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Questions hang over massive prison bill

By Bill Britt
Alabama Political Reporter

The push to build four new correctional facilities at the cost of $800 million will soon begin in earnest. Still, many questions are left unanswered by legislations known as the Alabama Prison Transformation Initiative (APTI). The plan at present says the estimated $1.5 billion bond issuance will be paid by savings in the ADOC budget over the next 30 years. It also assumes proper medical and mental health care will result by consolidating facilities, and that the new high-tech prisons will reduce prison staffing needs. Governor Robert Bentley and Alabama Department of Corrections (ADOC) Commissioner Jeff Dunn are warning lawmakers of an imminent threat of Federal intervention if actions are not taken immediately.

But how can the State claim these assessments are accurate without first knowing the design of these facilities, where they will be built, and the fate of the current prisons? Construction costs, complying with Federal statutes, constitutional adherence, and adequate staffing are just a few of the top-level considerations not fully articulated in the plan.

According to the APTI presentation provided to APR by Commissioner Dunn, the $800 million bond payments will be “funded entirely within current ADOC General Fund Appropriation,” the plan reads. “There is no requirement to supplement the ADOC General Fund Appropriation to service this debt.” According to the State’s projections, the estimated $50 million annual bond payments will be taken out of ADOC’s current $400 plus million annual appropriations with no additional funding from the Legislature. The plan calculates historical annual increases in funding, as a portion of the payments.

But how can the State accurately estimate the cost when so little is known? Is the State in possession of a design that it has not shared with the Legislature or the public?

Currently, the State is under a Federal court order to address its violation of the Americans with Disabilities Act (ADA). There is also litigation citing the State’s failure to supply adequate medical attention for inmate’s with mental health issues, and a lack of correctional officers.

“There is no question that Alabama needs to improve its prison facilities,” said SPLC Associate and Legal Director Ebony Howard in a recent interview. “But spending $800 million on four new prisons will not fix the grossly inadequate medical and mental health care, the ongoing staff shortage or the unspeakable levels of violence.”

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How does APTI solve these legal issues? By consolidating health care delivery and reducing inmate population over the next four years (according to the APTI presentation). This, they claim, will result in improved health care services.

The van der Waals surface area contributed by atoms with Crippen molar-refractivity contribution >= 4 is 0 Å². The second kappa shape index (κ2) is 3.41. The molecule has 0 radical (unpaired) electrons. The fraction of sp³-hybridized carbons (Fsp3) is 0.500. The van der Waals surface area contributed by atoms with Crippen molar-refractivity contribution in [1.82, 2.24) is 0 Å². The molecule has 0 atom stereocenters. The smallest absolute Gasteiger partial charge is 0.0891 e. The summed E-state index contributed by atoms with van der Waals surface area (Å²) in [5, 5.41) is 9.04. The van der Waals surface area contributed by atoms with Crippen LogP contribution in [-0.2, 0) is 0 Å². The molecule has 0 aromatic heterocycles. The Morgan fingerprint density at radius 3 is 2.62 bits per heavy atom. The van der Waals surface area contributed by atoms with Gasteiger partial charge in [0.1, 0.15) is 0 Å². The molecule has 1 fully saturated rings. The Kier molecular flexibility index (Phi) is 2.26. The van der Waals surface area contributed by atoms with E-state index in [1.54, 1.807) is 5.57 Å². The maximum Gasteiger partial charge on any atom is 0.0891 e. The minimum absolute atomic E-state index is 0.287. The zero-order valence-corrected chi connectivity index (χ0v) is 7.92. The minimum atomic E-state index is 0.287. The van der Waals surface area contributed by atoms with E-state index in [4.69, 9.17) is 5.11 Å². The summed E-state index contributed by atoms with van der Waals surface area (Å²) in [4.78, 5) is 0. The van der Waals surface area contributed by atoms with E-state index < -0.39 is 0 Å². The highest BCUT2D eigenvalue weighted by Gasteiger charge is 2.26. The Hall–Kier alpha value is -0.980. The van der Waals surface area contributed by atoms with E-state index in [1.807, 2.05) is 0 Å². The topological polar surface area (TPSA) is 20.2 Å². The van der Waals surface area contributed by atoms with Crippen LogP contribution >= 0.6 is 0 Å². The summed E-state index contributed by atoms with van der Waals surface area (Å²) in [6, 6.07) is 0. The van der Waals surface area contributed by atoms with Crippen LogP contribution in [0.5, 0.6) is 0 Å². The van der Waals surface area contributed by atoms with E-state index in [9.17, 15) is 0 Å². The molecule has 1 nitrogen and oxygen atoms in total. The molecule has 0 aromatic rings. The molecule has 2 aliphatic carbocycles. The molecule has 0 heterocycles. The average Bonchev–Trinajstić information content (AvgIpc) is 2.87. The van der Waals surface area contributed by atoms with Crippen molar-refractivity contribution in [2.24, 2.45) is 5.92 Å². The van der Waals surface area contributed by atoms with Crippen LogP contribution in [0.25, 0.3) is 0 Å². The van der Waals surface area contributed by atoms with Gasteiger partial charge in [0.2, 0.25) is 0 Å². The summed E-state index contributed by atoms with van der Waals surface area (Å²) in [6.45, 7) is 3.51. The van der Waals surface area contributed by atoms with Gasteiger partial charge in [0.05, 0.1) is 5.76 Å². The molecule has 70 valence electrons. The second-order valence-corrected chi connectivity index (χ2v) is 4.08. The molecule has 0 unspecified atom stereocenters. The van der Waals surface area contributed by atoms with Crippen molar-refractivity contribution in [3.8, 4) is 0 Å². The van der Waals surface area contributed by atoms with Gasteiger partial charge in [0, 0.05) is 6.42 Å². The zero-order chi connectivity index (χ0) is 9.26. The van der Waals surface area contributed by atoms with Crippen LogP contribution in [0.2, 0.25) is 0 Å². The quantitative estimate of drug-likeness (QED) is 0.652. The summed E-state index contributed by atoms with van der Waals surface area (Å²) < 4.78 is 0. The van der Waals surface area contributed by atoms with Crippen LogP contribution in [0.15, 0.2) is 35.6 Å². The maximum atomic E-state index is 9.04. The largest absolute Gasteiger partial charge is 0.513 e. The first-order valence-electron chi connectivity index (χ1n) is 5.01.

Evidence-based data for these claims are absent from the APTI presentation.

The plan also states “design improvements and the use of technology as a force multiplier,” will lead to a six percent reduction in security staff while curtailing violence. According to the report, the DOC is spending roughly $30 million in correctional officer overtime. APTI projects its new staffing model will provide full-staffing at new regional facilities while cutting overtime spending by 65-70 percent.

APTI cites savings from cutting correctional staff overtime and will result in a net reduction of 352 staff. However, given that there is not a set design (at least not publicly known) how can the State estimate the number of correctional officers needed?

Technology as a force multiplier is being employed across the nation but what are the technologies built into the design? No one has seen them.

As for the existing prisons, the bill gives Bentley and a small group authority to sell the property at Kilby at their discretion. Kilby is located approximately 7 miles from the Poarch Creek Indians’ casino and 11 miles from VictoryLand. As for the other prisons what is to become of them is not known.

A comparison APTI documentation cites Pennsylvania’s State Correctional Institution Phoenix to support its argument for building large prisons. The Phoenix is an unfortunate example as it is known to have blown through multiple deadlines, incurred $30 million in change orders, and completion is now delayed indefinitely according to the Philadelphia Enquirer.

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The $400 million prison Design-Build contract was awarded to Walsh Heery Joint Venture by the State of Pennsylvania, as of December 2016, Walsh Heery Joint Venture ”has run up more than $14 million in ‘liquidated damages’ due to missed datelines, according to the Philadelphia Enquirer. They also found that while Walsh Heery claims the facility is ready for delivery, Mark D. Dickinson, an attorney representing the State, told the Enquirer, Walsh Heery’s statment “is grossly inaccurate and misleading.”

Governor Bentley, assorted lobbyists, and a host of special interest groups will come full throttle in the coming week to secure legislation for new prisons, yet, many questions are still left hanging.


Bill Britt is editor-in-chief at the Alabama Political Reporter and host of The Voice of Alabama Politics. You can email him at [email protected] or follow him on Twitter.


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